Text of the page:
This study examined whether new policies restricting sales in schools of so-called competitive foods and beverages—those that fall outside of what is served through federally reimbursed school meal programs—influenced increasing rates of overweight children in the Los Angeles Unified School District and the rest of California. After these policies, which set stricter nutrition standards for certain food and beverages sold to students, took effect, the rate of increase in overweight children significantly diminished among 5th graders in Los Angeles and among 5th grade boys and 7th graders in the rest of California. The extent to which the new nutritional policies contributed to the change is unclear.
This is one of the first studies examining the postulated population-level influence of recently implemented policies aimed at sales of competitive foods and beverages in schools.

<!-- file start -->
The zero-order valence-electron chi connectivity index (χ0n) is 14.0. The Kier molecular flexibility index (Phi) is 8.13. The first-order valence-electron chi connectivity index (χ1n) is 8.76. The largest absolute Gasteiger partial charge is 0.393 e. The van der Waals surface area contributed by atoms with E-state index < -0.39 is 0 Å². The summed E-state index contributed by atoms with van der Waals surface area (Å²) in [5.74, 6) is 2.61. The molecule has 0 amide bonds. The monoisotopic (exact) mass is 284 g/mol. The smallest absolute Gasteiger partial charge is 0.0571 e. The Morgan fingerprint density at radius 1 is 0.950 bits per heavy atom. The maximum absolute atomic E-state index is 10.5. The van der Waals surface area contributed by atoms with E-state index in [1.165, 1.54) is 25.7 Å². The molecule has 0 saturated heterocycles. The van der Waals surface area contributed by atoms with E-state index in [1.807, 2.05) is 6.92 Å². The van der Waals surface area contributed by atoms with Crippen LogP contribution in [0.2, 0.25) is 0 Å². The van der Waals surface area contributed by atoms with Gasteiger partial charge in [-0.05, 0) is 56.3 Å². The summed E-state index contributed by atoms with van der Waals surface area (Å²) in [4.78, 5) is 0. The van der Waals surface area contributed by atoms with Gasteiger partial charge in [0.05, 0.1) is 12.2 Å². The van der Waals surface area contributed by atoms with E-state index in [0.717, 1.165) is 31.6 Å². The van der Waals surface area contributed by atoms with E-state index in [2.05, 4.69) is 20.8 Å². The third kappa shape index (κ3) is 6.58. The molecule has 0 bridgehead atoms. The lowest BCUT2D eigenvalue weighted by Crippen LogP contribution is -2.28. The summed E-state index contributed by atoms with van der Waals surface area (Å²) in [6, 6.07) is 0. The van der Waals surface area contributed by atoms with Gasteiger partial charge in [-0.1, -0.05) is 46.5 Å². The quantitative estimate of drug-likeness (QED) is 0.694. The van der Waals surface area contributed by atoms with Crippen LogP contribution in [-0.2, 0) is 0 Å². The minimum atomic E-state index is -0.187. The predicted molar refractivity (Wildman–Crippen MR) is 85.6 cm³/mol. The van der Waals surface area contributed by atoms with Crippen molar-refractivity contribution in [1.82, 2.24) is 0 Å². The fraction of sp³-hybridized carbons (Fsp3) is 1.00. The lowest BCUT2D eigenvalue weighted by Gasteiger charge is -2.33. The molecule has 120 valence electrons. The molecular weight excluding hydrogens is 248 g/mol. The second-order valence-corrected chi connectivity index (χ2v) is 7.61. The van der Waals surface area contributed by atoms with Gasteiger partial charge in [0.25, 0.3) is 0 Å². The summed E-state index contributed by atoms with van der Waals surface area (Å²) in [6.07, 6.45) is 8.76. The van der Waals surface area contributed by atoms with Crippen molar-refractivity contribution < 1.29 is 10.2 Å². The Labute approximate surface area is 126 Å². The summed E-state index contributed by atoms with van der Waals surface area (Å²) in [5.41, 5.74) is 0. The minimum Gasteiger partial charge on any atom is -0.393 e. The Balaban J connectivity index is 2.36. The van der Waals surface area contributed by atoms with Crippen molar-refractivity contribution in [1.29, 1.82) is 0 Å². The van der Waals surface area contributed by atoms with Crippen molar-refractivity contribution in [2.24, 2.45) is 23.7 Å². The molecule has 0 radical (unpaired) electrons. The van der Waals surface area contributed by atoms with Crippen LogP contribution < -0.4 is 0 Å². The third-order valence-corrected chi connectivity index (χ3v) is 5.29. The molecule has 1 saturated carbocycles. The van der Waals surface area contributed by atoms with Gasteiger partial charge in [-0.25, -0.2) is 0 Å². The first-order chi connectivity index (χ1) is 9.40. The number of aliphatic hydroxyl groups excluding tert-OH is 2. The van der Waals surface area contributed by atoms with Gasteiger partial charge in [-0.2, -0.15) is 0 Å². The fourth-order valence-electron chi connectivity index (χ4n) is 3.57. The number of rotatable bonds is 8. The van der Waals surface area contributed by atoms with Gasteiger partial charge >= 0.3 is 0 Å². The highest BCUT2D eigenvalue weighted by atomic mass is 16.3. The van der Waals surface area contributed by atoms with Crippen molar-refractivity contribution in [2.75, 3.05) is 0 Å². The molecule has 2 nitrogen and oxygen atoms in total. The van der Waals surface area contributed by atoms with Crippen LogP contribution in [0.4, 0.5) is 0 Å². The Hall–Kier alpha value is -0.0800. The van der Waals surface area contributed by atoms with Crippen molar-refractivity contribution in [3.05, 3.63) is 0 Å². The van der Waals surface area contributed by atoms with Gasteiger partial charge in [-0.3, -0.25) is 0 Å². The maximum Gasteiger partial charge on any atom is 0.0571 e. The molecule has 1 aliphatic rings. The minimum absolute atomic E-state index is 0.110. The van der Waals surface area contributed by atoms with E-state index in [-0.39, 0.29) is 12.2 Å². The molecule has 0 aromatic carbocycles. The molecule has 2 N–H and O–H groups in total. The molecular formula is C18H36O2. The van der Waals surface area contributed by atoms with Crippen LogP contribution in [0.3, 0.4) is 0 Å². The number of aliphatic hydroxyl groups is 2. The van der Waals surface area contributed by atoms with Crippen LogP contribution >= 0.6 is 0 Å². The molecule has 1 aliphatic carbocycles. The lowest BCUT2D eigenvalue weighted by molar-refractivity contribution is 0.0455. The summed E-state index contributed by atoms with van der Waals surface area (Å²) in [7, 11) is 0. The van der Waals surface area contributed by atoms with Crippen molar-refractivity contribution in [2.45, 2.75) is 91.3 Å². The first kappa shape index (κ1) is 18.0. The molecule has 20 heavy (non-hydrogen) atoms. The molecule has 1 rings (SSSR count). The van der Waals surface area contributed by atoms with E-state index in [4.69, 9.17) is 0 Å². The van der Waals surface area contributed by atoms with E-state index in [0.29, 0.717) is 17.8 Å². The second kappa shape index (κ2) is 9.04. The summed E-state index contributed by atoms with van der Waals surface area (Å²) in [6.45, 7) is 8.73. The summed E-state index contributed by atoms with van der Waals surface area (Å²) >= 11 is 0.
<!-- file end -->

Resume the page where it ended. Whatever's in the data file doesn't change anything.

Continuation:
- 1. The Economics of Childhood Obesity
- 2. Personal Responsibility and Obesity
- 3. Childhood Obesity
- 4. Predicting Support for Restricting Food Marketing to Youth
- 5. Are 'Competitive Foods' Sold at School Making Our Children Fat?
- 6. 'Competitive' Food and Beverage Policies
- 7. Lessons from Pennsylvania's Mixed Response to Federal School Wellness Law
- 8. Barriers to Obesity Prevention in Head Start
- 9. Policy Solutions to the 'Grocery Gap'
- 10. Federal Food Policy and Childhood Obesity